Again, I really like what he’s done and I’ve had the pleasure to interview and speak with him numerous times. My enduring memory of him, no matter how much longer he will be here, is when he took the time to talk with my wife as she was standing off to the side while I was interviewing Paul Maholm at a PirateFest. He could have been doing any number of other things, but he chatted her up for a few minutes.

Overall, Huntington has done a very good, but not great, job as the General Manager of the Pittsburgh Pirates. If he were to leave the Pirates, Neal Huntington would be out of work for probably one day. There are teams that would hire him as their GM, but he would be an assistant GM with any other large revenue franchise, as well. Neal Huntington definitely knows how to get a hold of Brian Cashman of the Yankees, we all know that by now.

Bob Nutting and Frank Coonelly are probably putting the finishing touches on Neal Huntington’s extension as I type this. Heck, knowing the Pirates, they probably already extended him months ago but will only casually mention it at the end of the season. He’ll be back with the Pirates, but I’m not sure that’s the best thing for either party at this juncture.

Nerd engineer by day, nerd writer at night. Kevin is the co-founder of The Point of Pittsburgh. He is the author of Creating Christ, a sci-fi novel available on Amazon.

19 Comments on The Pirates & Neal Huntington Should Part Ways After The Season…But Won’t

  1. I think huntington and hurdle are gone at the end of the season.Way to many bad contracts, hudson freese cervilli jaso and the kang thing will cost huntington his job and hurdle and his 1970’s managing style is getting old,I mean batting freese 4th or 5th with 29 rbi’s is insane.

    • BuccoMike // August 7, 2017 at 11:48 AM //

      Hudson, Cervelli and Jaso are 3 bad deals Huntington has made. Kang outperformed his deal in year 1- 32.1 mil value he gave the Pirates (4yr 11mil contract), Freeee has given the Pirates 25.1 mil in value in the 10 months he’s been a Pirate for just 10 mil in salary. I don’t think Nutting is ready to field more questions by media on the Pirates look for extensions for Hurdle and Huntington.

      • kang is a drunk and maybe a rapist so there’s that, freese is a second division 3rd baseman and I don’t under stand 25 million in value when no one wanted him at 2 million this year and 4 million next yr.

        • BuccoMike // August 7, 2017 at 1:42 PM //

          WAR , based on defense and offense its a dollars category what the player would make on free agent market- 2016 15.1mil for 3 mil , 10 mil for 2017 for 6.5 mil. Kang in 15 alone 31.2 mil in value, in 16 18 mil 49.2 mil total value for 11 mil. You knew kang had off the field issues rolling the dice the move paid off like the freese move. Freese might be a 2nd rate 3rd baseman not defensively , offensively yes much better then jaso, hudson and cervelli value they haven’t brought to the Pirates.

  2. Lee Young // August 2, 2017 at 6:34 PM //

    Great article!

    I agree with everything that you’ve written, except for the part about Glasnow going to the pen. If he can’t throw strikes, what good would he do coming out of the pen?

    • Kevin Creagh // August 2, 2017 at 10:12 PM //

      An untold number of starters have become effective relievers. By scrapping extra pitches and focusing on just 1-2 of their best, this allows more command at times. The parallel I’ve drawn to Glasnow’s potential future is Dellin Betances of the Yankees. He’s the same size of 6-8″, huge K numbers but big BB/9 numbers in minors. He converted from starter to reliever and he now regularly lays waste to opponents with good control now.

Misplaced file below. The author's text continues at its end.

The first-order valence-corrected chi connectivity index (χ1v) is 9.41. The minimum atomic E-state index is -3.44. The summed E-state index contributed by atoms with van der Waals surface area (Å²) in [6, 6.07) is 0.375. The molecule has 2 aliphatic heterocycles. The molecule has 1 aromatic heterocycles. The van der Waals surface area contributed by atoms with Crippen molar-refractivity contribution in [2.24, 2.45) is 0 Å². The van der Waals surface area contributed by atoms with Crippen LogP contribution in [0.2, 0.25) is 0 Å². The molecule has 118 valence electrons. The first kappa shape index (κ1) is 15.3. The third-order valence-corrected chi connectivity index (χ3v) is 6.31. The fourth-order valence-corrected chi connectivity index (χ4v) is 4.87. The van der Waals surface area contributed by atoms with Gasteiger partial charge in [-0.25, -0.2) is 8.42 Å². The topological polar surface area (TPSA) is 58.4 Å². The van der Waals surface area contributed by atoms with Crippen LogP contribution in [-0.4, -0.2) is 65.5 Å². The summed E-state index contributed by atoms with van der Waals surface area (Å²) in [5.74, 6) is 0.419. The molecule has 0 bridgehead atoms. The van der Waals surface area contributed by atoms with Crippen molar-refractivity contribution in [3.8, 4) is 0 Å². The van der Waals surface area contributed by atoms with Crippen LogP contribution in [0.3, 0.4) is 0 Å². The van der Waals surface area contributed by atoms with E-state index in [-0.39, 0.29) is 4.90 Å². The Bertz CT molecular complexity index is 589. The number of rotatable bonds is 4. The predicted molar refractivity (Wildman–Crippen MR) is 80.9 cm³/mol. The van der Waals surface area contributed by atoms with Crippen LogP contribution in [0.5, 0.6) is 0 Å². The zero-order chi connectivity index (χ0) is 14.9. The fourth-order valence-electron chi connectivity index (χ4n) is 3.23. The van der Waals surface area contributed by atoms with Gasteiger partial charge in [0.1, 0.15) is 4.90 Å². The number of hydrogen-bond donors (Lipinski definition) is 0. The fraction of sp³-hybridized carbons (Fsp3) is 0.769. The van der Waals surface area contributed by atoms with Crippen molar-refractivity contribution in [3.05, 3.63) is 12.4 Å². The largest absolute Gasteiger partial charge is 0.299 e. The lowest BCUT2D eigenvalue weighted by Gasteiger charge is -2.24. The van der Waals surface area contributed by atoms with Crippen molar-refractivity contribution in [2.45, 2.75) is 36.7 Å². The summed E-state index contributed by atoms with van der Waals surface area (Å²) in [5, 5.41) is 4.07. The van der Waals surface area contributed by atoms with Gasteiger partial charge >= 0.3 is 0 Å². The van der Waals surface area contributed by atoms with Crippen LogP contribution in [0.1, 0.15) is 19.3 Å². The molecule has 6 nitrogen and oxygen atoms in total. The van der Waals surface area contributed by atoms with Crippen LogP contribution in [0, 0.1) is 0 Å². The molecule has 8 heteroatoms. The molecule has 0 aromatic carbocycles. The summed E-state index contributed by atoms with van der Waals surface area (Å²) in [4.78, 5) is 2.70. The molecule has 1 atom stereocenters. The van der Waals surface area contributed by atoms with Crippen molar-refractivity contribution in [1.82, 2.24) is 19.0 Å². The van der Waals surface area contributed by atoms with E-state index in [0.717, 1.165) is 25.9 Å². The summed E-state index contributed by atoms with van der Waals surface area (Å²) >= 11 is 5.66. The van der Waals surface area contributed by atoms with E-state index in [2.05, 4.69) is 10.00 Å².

• BuccoMike // August 7, 2017 at 11:48 AM //


  3. D Farinelli // August 4, 2017 at 7:39 PM //

    Neil Huntington never takes risk. Like gamblers that don’t take risk, they never win big. Same can be said in business, politics, and sports. The Pirates can win the division, but he is to scared to fail. He would rather be average and pray he gets lucky.

    • Kevin Creagh // August 4, 2017 at 9:27 PM //

      Yep. Spot on.

    • BuccoMike // August 7, 2017 at 11:40 AM //

      Only way Huntington can take a risk is buying prospects. Got a few bad deals that hamstrings him – Cervelli, Hudson, Nova (is borderline , cause he’s looking like yanks Nova). At some point Nutting will drop payroll dollars down cause of dropping attendance so when Huntington has a chance to buy some prospects like taking on Watson money for a better prospect you do it. He had 6.5 mil to spend on that which he has spent on Kontos and S-Rod instead of buying 3 or 4 prospects in trades , Watson, Nicasio, etc. Huntington stands nearly pat.

  4. Glad Wandy is back should have never been let go . Why we need a 40 year old relief pitcher ? It doesn’t make any sents at all to me ,

  5. Jake Pavlosky // August 6, 2017 at 11:04 AM //

    What a pleasant find this blog is. Happy to see at least one more site that can take objective look at the Pirates mode of operation.

  6. paul maggio // August 6, 2017 at 2:32 PM //

    While Quintana’s salary would be reasonable for most teams, you have to look at it from the Nutting point of view. Over $35 mil. for Quintana for 4 yrs. vs a Tallion or Glasnow rookie salary for 2 yrs and several more before arbitration. Bottom line Bob!

  7. Jeff Alberter // August 6, 2017 at 10:02 PM //

    The Pirates, for all of their history, have never had a true, bona-fide stud of a starter. Sure, they’ve had many good ones, and a few who were great for a season or two, but this club is long overdue for a starter in the mold of Steve Carlton, Jim Palmer or Pedro Martinez.

  8. BuccoMike // August 7, 2017 at 11:30 AM //

    Huntington is Nutting boy, Hurdle is Huntingtons guy. Huntington deflects the light slams at Nutting to himself so Nutting doesn’t have to answer questions about payroll over and over again. Nutting is left out of this cause Huntington has that hold over Pirates podcasters and media in Pittsburgh you take shots at Pirates i will shun you from access to the Pirates. So you will probably see extensions for both when its said and done.